In the lobby of Nairobi’s Boulevard Hotel you’ll see signs promoting all manner of tourist sites, from a Maasai crafts market to animal parks to the Karen Blixen (Out of Africa) museum. For now, at least, you’re unlikely to see any signs promoting tours of Nairobi’s infamous Kibera slum, the largest slum in East Africa. But that doesn’t mean such tours are difficult to find.
As a reporter covering the debut of Kibera’s first free school for girls in 2009, I made multiple visits to the massive slum, where an estimated 1.5 million people eke out an existence mostly without basic services such as electricity, running water, sanitation, and police protection. Winding my way through streets lined with garbage and human waste, dodging rivulets of raw sewage and ducking the edges of rusty corrugated iron roofs, I was shocked to learn that this was a popular tourist site.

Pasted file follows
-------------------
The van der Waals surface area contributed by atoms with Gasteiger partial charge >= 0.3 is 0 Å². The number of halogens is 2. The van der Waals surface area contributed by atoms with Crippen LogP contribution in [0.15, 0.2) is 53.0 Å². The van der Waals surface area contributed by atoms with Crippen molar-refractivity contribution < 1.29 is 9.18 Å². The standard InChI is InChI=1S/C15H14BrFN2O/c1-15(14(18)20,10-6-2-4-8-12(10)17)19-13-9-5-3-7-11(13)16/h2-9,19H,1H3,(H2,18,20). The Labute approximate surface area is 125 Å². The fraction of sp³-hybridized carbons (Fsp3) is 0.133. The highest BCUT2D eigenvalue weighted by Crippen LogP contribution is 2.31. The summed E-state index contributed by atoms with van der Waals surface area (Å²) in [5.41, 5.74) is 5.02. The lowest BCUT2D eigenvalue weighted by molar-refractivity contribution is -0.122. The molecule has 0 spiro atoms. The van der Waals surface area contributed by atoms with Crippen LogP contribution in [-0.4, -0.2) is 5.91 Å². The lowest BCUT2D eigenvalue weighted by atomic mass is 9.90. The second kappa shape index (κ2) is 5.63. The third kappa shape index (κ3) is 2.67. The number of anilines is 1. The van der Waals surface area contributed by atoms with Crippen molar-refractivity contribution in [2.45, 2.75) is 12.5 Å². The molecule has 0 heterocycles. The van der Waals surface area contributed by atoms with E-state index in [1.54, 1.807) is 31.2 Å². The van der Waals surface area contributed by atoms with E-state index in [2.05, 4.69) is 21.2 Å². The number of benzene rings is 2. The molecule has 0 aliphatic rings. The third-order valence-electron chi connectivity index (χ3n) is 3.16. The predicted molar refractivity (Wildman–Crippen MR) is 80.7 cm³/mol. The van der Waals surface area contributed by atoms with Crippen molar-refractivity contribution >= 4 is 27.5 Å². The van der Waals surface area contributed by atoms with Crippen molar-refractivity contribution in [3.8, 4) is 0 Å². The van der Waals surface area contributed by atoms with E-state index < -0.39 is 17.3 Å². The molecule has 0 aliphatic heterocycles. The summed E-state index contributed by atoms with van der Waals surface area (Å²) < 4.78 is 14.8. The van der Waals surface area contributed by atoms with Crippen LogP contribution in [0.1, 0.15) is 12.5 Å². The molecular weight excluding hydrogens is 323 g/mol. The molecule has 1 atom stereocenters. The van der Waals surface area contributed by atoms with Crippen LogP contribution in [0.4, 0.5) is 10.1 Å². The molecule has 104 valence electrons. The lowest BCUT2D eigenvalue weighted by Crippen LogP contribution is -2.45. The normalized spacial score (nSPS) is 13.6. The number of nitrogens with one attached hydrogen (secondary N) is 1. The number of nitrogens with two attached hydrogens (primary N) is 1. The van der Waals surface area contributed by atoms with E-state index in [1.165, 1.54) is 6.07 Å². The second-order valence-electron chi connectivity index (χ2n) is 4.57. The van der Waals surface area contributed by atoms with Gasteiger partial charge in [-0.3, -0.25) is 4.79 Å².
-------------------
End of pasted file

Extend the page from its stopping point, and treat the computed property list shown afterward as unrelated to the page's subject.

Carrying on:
Kibera stands at the pinnacle of “poverty tourism”—one of many terms, along with “slum safaris” and “poverty porn,” for the trend. But it is hardly alone. From Soweto to São Paulo, Jakarta to Chicago, urban “slumming” has become a global phenomenon, a tool for entrepreneurs to entice tourists as well as for some nonprofit aid and religious groups to entice donors. Meanwhile, a lively debate rages in print, on the Internet, and in academia about the ethics of what promoters call “reality tourism” and detractors say exploits and dehumanizes slum residents.